People around the world are now reacting to the news of the death of Osama bin Laden, which is being seen as a significant world historical event.
The military intelligence and special forces operations that led to bin Laden’s death are only beginning to be understood at this point, yet the search for the meaning of a post-Osama world has already begun. Historians, political scientists, and journalists are attempting to gauge reactions and interpret the broader significance of bin Laden’s death.
One of the most impressive assessments of the possibilities of a post-Osama world that I have seen is Roger Cohen’s op-ed in the New York Times.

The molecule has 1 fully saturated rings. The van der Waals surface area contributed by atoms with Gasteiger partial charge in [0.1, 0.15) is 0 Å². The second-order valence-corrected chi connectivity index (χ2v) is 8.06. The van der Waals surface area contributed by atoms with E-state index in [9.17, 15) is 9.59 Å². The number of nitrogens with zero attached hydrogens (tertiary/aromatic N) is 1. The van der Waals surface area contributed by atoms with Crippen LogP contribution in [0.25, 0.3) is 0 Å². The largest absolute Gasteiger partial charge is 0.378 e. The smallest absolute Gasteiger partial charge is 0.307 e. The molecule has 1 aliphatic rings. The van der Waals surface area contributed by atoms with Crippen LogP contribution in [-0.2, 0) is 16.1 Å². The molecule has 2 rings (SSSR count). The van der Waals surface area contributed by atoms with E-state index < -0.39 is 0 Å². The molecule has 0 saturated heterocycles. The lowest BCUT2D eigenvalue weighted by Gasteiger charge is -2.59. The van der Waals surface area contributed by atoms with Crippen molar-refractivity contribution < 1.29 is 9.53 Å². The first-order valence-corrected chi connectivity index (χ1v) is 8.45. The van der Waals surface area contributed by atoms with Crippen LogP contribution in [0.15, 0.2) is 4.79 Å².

Historians can play an important role in contexualizing bin Laden’s death and understanding the broader historical patterns shaping this historical moment. As historians weigh in on bin Laden’s death, I will update this post.
For my part, I hope that Osama bin Laden’s death provides closure for victims of the September 11 Attacks and offers opportunities to reevaluate the United States military’s role in Afghanistan, Pakistan, and Iraq. Bin Laden’s death certainly does not eliminate Al Qaeda, religious violence, or global terrorism, but it does present possibilities to re-think how the United States responds to such threats.